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Haiku Canada, Oct, 2013
Sonja Arntzen and Naomi Beth Wakan, Reflections: response tanka, Pacific-Rim Publishers, 2013
ISBN 978-0-921358-25-1
Reviewed by Terry Ann Carter

Inspired by Amelia Fielden and Katy Kutai’s In Two Minds, Sonja Arntzen and Naomi Beth Wakan conceived and published Double Talk (MET, 2010) to fine acclaim. Their latest offering, Reflections: response tanka, continues a tradition which is a kind of hybrid exchange of waka (the old name for tanka) in classical Japanese literature, and renga (linked verse) a form that flourished in medieval Japan. In traditional waka exchange, the topic and much of the vocabulary remained basically the same between the two poems. By contrast, in linked verse, where a chain of poetry was produced with alternating links of three and two lines, excitement arose from shift of topics.

The women poets of Reflections have been inspired by the sea. Living on Gabriola off the coast of Vancouver island, their daily absolutions include beach views, driftwood, coastal pines. Naomi was raised in a sea-side town, Blackpool, England. Sonja lived in Vancouver. During periods of writing Reflections, Sonja lived in Hawaii. Their conversations turn to the surprise of weather, the artful rendering of the seasons.

yesterday, autumn
announced its coming, not
with red tinted leaves
but with a deeper hue of blue
on mountains etched against the sky
(Sonja)

a shade colder
the wind from the beach
not obvious
but enough for me to shiver
as the season turns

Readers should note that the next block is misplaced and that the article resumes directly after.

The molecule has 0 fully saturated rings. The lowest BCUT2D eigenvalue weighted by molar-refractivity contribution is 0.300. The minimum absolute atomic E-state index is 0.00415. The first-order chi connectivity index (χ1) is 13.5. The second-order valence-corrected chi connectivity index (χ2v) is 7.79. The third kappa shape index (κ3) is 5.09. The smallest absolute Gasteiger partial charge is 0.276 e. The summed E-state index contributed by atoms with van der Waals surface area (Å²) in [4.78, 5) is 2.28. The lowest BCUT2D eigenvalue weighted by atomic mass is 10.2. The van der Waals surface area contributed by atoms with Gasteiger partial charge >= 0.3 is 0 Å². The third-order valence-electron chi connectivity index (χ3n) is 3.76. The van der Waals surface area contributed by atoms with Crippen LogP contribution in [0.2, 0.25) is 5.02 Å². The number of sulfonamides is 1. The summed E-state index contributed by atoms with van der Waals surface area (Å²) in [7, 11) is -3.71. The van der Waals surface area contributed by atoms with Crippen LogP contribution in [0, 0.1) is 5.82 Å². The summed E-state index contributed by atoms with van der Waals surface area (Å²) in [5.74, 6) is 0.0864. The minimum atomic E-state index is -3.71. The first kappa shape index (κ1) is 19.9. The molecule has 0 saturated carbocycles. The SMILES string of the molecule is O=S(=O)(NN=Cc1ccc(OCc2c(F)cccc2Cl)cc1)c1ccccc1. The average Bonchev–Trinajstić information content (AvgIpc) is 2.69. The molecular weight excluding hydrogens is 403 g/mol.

(Naomi)

If the sea provides a geographical landmark, it is the heart that extends an empathetic conversation between two dear friends who look deeply into their own lives. Neither voice dominates; there are pauses for slower moving tides, and white spaces around the approaching storms. One of my favorite responses:

marriage
settles in comfortably
like old slippers
but oh for the fresh love running
hand in hand through summer rain
(Naomi)

we cut against
each other’s grain
but in the end
with enough to and fro
we may still get smooth wood
(Sonja)

The placement of these two poems at the close is a powerful statement to the call of poetry… the call of life beyond “Hokusaiu’s walls”.

Hokusai’s wave
awaited the Prussian
blue dye
occasionally it’s good
to let a stranger in
(Naomi)

some people
have windows and doors
they can open
on occasion—
Hokusai had no walls
(Sonja)

Both poets bring a wealth of scholarship and experience to their writing. Sonja is a retired professor (University of Toronto) whose translation of poems written in Chinese by the Japanese Zen monk, Ikkyu Sojun (1394-1481) resulted in the publication of Ikkyu and the Crazy Cloud Anthology (Tokyo University Press, 1986). She continues to work on various scholarly projects alongside writing poetry. Naomi has written over thirty-five books including Haiku – one breath poetry (Heian International). She has recently published with Wolsak and Wynn, and Bevalia Press.

More than anything else, Reflections, gives a reader close observations, penetrating insight into the machinations of the human spirit – a shared love. It is highly recommended for the tanka loiverès shelf, and for anyone exploring the power of the compressed poem.

Naomi (left) and her twin sister, Ruth Artmonsky, who together compiled the series of quotation books, Artworks, Designworks, Musicworks, Bookworks, Loveworks, Gardenworks, Foodworks, and Lifeworks. The UK rights have been sold to The Courtauld Institute of Art.
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